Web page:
By Ben Winkley

In 1960, as the chill of the Cold War was beginning to be felt from Saigon to Stuttgart, the final details of the Second World War were still being worked out in South America. Wakolda, an Argentinian drama of great restraint and high intelligence, tells a fictionalised fragment of this distinct moment in history and over a taught 90 minutes manages to develop more original ideas about the morality of war than many a recent bloated Hollywood number.

In the beautiful, varied Patagonian landscape, a mysterious travelling doctor enters the life of a local family as they begin a new life as hoteliers. The father, hobbyist dollmaker Enzo, is wary of the stranger and protective of his kin, but his wife Eva likes the handsome man with who she can speak in German – a product of her education in this peculiarly Bavarian enclave of South America. And it’s good to have a physician around the place: Eva is pregnant, and her 12-year old daughter Lilith is underdeveloped for her age and so bullied at school by her heartless peers. The doc provides medicine, succour and hope for them all.

The intentions of the doctor’s attentions seem innocent at first, but become somewhat opaque as he inveigles his way into the family’s confidence. Something is off-kilter with the doc’s bedside manner – why is he so interested in the well-being of this family, particularly Lillith? What is the significance of the detailed notes and sketches he keeps about them all? He’s armed and jumpy and surrounded by a small coterie of seemingly awestruck, German-speaking hangers-on. A local photographer is staking him out. As backdrop in the newspapers and on the television, Mossad spirits Adolf Eichmann out of Buenos Aires from right under the noses of his beneficent hosts, the government.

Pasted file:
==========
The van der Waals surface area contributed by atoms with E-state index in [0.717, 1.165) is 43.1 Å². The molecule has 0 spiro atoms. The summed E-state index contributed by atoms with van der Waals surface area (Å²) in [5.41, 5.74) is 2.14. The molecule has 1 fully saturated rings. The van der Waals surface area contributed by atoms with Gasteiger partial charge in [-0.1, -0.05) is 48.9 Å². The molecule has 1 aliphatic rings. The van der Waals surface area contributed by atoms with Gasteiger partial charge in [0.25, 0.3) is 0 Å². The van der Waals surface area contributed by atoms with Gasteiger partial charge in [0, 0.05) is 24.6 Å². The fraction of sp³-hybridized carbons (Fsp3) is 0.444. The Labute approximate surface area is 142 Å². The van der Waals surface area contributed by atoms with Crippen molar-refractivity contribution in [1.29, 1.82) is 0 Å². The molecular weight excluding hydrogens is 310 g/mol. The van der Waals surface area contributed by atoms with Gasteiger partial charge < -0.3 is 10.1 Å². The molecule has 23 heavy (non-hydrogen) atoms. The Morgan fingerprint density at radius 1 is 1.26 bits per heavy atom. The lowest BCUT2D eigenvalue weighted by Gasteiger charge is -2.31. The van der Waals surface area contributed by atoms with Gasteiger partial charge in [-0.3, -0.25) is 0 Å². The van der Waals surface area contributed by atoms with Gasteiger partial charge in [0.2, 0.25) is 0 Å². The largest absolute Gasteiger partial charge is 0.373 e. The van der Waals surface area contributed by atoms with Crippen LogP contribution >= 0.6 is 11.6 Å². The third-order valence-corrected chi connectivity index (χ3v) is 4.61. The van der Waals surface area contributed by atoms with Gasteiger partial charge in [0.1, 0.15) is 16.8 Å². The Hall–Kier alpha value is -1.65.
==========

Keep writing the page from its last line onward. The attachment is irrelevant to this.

All this drives Wakolda through a stately opening hour, and prepares the ground for a final 30 that ratchets up the pace to heart-stopping thriller.

As the mystery doc, Alex Brendemühl – who’s the spit of Robert Shaw in The Sting – charms the camera just as he charms his host family, eventually even Enzo, who he promises funding for his dollmaking. But Brendemühl is also chilling as a controlling man in a situation that fast spirals out-of-control. The exposure of his methods, and his identity, is as revealing for the viewer as it is for Eva, Enzo and Lillith, who is played with a coltish mixture of wide-eyed innocence and coming-of-age knowing by the wonderful Florencia Bado.

Wakloda has the look and feel of a film from a time when films about war were painted in mute colours and there were no clear heroes of villains — a Le Carre adaptation, perhaps, or a Forsythe. For this all credit to director Lucia Puenzo, who has adapted her own novel to tremendous effect.

DVD Review: Wakolda
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